Holy smokes!

Din­ner was a dis­as­ter, un­til my son saved the day...

Chat - - Contents - Ali­son Mccready, 38, Glas­gow

Stir­ring pots and pans on the hob this 28 Jan­uary, I felt some­one be­hind me.

‘Smells good, Mum!’ my son Jonathan, then 12, said, hun­grily.

He was sup­posed to be help­ing me to make pasta but, in­stead, he just wanted to taste ev­ery­thing.

He hov­ered about when I turned on the oven to cook some chicken to go with it.

‘Haven’t you got some home­work to do?’ I teased. ‘I’m hun­gry!’ he cried. As I laughed, with my back turned from the cooker, a hor­ri­ble smell sud­denly filled my nos­trils. Smoke! Turn­ing back to the hob, I thought some water from the pasta must’ve bub­bled on to one of the rings.

Ex­cept, I gasped at the sight of my cooker.

In­stead of its usual stain­less steel fin­ish, it was bright-or­ange. The back of the cooker was smok­ing. I had no idea what had caused it, but it had started when the oven was turned on... Quick as a flash, Jonathan darted from the room. I as­sumed he was fright­ened. My fi­ance Don­ald, 37, was out at work and I was home alone with Jonathan and his sis­ter Lily, 6. Try­ing to keep a calm head, I tried to de­cide what would be the best thing to do. But, with ev­ery sec­ond that passed, the smoke was get­ting thicker and thicker. Pan­ick­ing, I flung open the back door. I knew that you shouldn’t throw water on to an elec­tric cooker, so I hoped that the cold air from out­side might help to cool things down. The breeze just made the smoke worse and spread it across the room. ‘Oh, no!’ I shrieked, flap­ping about in a panic. Then, sud­denly, I heard a loud bang and ev­ery­thing went dark. The cooker had tripped the electrics. ‘Mum, where are you?’ I heard Jonathan shout. ‘Lily’s with me!’ His poor sis­ter was sob­bing with fear. ‘Don’t worry, Mummy has it un­der con­trol,’ I shouted back. Truth was, I ac­tu­ally didn’t have a clue what I was do­ing! It sounds silly, but it just didn’t oc­cur to me to phone the fire brigade.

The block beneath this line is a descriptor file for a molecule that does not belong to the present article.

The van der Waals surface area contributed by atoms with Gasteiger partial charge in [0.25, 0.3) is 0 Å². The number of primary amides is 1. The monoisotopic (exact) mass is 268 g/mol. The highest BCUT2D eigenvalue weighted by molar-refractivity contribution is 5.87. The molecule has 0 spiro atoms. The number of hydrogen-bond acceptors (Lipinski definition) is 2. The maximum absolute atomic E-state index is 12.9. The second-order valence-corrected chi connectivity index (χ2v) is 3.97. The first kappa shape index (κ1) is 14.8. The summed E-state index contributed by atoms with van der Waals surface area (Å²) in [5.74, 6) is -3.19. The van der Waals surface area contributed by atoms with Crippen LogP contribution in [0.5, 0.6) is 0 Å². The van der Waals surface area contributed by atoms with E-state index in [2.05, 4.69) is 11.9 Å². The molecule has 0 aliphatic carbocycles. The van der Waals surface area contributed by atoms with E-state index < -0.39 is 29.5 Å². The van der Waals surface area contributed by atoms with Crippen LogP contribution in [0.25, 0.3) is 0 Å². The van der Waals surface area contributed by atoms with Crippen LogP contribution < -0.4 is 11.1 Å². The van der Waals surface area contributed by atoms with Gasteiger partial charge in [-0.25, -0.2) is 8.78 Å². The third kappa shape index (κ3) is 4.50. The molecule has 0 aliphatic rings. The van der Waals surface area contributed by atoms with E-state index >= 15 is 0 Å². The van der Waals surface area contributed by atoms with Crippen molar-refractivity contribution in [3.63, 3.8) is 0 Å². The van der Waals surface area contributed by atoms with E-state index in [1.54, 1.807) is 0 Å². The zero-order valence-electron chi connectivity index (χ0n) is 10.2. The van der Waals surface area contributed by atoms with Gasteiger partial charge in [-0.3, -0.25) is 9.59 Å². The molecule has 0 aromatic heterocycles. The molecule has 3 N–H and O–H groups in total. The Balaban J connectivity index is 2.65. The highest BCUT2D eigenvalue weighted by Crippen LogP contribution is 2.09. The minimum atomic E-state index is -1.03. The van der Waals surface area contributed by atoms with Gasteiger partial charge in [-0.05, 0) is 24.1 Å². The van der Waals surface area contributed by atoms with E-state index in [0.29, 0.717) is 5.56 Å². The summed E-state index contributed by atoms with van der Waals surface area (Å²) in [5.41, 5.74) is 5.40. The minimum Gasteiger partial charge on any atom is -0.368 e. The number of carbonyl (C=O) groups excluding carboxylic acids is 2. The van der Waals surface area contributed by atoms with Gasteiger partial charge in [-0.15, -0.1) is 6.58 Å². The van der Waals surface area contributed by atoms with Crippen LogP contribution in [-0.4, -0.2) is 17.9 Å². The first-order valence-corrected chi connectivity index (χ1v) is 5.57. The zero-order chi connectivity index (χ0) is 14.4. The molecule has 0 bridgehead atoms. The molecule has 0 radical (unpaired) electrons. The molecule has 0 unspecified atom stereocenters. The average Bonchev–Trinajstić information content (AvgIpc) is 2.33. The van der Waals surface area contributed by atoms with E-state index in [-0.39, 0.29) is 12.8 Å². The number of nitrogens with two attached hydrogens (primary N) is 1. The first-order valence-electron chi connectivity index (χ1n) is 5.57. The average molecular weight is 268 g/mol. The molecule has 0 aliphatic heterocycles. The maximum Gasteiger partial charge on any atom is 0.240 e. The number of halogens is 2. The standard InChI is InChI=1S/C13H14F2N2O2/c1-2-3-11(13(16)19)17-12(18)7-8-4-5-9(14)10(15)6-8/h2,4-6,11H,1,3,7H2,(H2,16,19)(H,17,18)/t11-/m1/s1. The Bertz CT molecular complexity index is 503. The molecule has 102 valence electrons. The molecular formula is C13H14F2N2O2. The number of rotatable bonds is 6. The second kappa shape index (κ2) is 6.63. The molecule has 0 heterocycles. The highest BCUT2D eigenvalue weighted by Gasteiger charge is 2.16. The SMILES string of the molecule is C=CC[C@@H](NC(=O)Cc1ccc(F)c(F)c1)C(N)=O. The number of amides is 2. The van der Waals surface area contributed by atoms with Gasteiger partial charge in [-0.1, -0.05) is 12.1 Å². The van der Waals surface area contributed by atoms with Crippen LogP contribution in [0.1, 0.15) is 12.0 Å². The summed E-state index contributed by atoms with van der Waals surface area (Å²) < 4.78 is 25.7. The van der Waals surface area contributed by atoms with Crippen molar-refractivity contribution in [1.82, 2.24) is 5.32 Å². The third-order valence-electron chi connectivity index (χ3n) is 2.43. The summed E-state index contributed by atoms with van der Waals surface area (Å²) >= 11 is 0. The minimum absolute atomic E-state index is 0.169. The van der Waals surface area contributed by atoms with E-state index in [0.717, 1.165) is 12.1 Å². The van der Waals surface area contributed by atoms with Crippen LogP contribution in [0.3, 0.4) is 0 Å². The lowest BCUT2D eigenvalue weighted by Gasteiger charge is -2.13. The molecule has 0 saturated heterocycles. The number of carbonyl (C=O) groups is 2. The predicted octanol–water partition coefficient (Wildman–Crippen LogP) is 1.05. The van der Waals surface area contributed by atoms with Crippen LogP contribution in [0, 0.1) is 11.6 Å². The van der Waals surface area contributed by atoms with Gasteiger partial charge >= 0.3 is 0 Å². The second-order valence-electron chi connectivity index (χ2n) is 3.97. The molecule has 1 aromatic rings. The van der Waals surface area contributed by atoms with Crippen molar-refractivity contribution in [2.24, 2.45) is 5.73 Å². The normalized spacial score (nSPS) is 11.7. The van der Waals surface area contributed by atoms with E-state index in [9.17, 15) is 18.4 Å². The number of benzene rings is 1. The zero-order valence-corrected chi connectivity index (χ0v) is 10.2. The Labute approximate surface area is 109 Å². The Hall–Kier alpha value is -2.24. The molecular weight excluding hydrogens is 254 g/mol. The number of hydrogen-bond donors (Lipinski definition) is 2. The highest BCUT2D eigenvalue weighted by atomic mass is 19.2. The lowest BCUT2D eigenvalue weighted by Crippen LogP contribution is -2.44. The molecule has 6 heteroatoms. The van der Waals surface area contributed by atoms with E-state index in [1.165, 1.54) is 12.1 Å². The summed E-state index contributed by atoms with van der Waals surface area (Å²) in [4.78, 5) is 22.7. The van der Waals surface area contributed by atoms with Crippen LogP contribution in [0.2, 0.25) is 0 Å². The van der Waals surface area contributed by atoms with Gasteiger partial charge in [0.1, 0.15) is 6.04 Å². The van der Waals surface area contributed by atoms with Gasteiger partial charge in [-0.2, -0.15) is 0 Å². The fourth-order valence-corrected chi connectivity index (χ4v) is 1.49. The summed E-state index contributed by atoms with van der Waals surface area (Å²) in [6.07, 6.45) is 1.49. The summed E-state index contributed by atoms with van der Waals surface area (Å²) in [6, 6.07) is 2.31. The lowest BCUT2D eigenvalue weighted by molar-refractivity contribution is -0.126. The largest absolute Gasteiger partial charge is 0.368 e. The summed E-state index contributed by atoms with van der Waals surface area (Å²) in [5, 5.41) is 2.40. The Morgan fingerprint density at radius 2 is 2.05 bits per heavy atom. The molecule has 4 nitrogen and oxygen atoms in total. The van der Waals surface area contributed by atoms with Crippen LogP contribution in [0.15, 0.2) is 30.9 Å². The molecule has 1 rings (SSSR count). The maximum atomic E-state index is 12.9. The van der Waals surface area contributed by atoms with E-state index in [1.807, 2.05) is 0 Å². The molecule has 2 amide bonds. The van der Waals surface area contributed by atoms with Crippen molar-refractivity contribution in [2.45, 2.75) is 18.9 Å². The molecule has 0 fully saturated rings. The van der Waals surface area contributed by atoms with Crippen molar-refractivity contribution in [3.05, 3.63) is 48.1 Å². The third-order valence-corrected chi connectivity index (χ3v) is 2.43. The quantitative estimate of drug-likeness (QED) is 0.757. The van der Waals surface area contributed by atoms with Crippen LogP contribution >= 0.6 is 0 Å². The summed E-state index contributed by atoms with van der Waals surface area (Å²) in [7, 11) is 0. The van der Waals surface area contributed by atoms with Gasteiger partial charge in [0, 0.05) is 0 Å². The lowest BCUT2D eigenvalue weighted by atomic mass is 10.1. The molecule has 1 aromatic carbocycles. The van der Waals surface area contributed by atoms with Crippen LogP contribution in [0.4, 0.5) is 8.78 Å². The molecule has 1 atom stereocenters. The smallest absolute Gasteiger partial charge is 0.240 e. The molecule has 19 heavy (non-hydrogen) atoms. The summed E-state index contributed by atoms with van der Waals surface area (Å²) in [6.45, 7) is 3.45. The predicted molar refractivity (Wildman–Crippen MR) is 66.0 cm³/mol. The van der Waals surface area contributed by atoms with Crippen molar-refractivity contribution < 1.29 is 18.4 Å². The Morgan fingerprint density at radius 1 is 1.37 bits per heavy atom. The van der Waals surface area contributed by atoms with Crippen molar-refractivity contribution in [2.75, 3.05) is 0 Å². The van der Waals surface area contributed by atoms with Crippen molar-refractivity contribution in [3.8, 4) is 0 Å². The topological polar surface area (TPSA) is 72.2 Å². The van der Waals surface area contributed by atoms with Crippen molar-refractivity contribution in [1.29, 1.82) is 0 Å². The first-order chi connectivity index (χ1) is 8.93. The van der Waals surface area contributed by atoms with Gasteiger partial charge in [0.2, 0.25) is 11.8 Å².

I was pan­ick­ing so much, I couldn’t keep a clear head.

With smoke fill­ing the room, I darted to the cir­cuit breaker un­der the stairs.

I hoped that, by get­ting the lights back on, I could see what I was do­ing and sort ev­ery­thing out.

Then, through the dark­ness, I heard a voice.

Jonathan was on the phone to the Fire Ser­vices.

‘Come quick!’ he told them. I felt so stupid. Call­ing them should have been my first thought.

But I’d worked my­self into such a state, it was as if the smoke had fraz­zled my brain.

I ush­ered the kids out­side and we stood there, wait­ing for the Fire Ser­vices to ar­rive.

Brave Jonathan had given them our ad­dress and had calmed Lily down.

Thank­fully, the fire­fight­ers ar­rived quickly and they man­aged to con­tain the fire in­side the cooker in the kitchen.

The floor was scorched and the cooker’s wires had melted – but the main thing was that we’d all es­caped un­harmed. ‘You were so brave!’ I told Jonathan, smoth­er­ing him in kisses.

‘It was noth­ing,’ he shrugged, ex­plain­ing his Scout’s train­ing had helped him to act quickly.

I tried to call Don­ald’s mo­bile but there was no an­swer, so Jonathan looked on­line and found Don­ald’s work num­ber, as I could barely con­cen­trate. Whan my brave boy told Don­ald what’d hap­pened, he couldn’t be­lieve it.

He was so relieved that we’d made it out alive.

In June this year, Jonathan re­ceived a spe­cial brav­ery award.

The Scot­tish Fire and Rescue Ser­vice had been so im­pressed with his ac­tions.

But I have to say that no­body is more proud than I am.

To think, my 12-year-old boy knew ex­actly what to do in an emer­gency!

I don’t know what I would’ve done with­out him.

He’s my very own lit­tle hero.

Flap­ping about, I didn’t have a clue what I was do­ing

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